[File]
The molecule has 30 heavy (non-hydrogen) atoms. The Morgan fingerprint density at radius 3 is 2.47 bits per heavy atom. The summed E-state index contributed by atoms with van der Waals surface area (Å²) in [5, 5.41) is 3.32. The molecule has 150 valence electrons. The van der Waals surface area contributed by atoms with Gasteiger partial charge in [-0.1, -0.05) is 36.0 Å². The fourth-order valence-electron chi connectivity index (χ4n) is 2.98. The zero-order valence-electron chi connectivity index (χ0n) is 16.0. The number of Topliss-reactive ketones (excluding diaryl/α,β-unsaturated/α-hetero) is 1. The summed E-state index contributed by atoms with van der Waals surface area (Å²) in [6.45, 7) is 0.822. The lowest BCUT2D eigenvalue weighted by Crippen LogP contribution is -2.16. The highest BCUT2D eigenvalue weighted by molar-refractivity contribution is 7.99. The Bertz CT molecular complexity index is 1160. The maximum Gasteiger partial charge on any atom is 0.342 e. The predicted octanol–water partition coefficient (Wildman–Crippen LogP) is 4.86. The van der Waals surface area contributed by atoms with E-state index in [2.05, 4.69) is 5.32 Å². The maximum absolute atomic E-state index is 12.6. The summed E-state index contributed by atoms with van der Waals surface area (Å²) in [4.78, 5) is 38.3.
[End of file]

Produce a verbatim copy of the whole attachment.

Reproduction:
The molecule has 30 heavy (non-hydrogen) atoms. The Morgan fingerprint density at radius 3 is 2.47 bits per heavy atom. The summed E-state index contributed by atoms with van der Waals surface area (Å²) in [5, 5.41) is 3.32. The molecule has 150 valence electrons. The van der Waals surface area contributed by atoms with Gasteiger partial charge in [-0.1, -0.05) is 36.0 Å². The fourth-order valence-electron chi connectivity index (χ4n) is 2.98. The zero-order valence-electron chi connectivity index (χ0n) is 16.0. The number of Topliss-reactive ketones (excluding diaryl/α,β-unsaturated/α-hetero) is 1. The summed E-state index contributed by atoms with van der Waals surface area (Å²) in [6.45, 7) is 0.822. The lowest BCUT2D eigenvalue weighted by Crippen LogP contribution is -2.16. The highest BCUT2D eigenvalue weighted by molar-refractivity contribution is 7.99. The Bertz CT molecular complexity index is 1160. The maximum Gasteiger partial charge on any atom is 0.342 e. The predicted octanol–water partition coefficient (Wildman–Crippen LogP) is 4.86. The van der Waals surface area contributed by atoms with E-state index in [2.05, 4.69) is 5.32 Å². The maximum absolute atomic E-state index is 12.6. The summed E-state index contributed by atoms with van der Waals surface area (Å²) in [4.78, 5) is 38.3.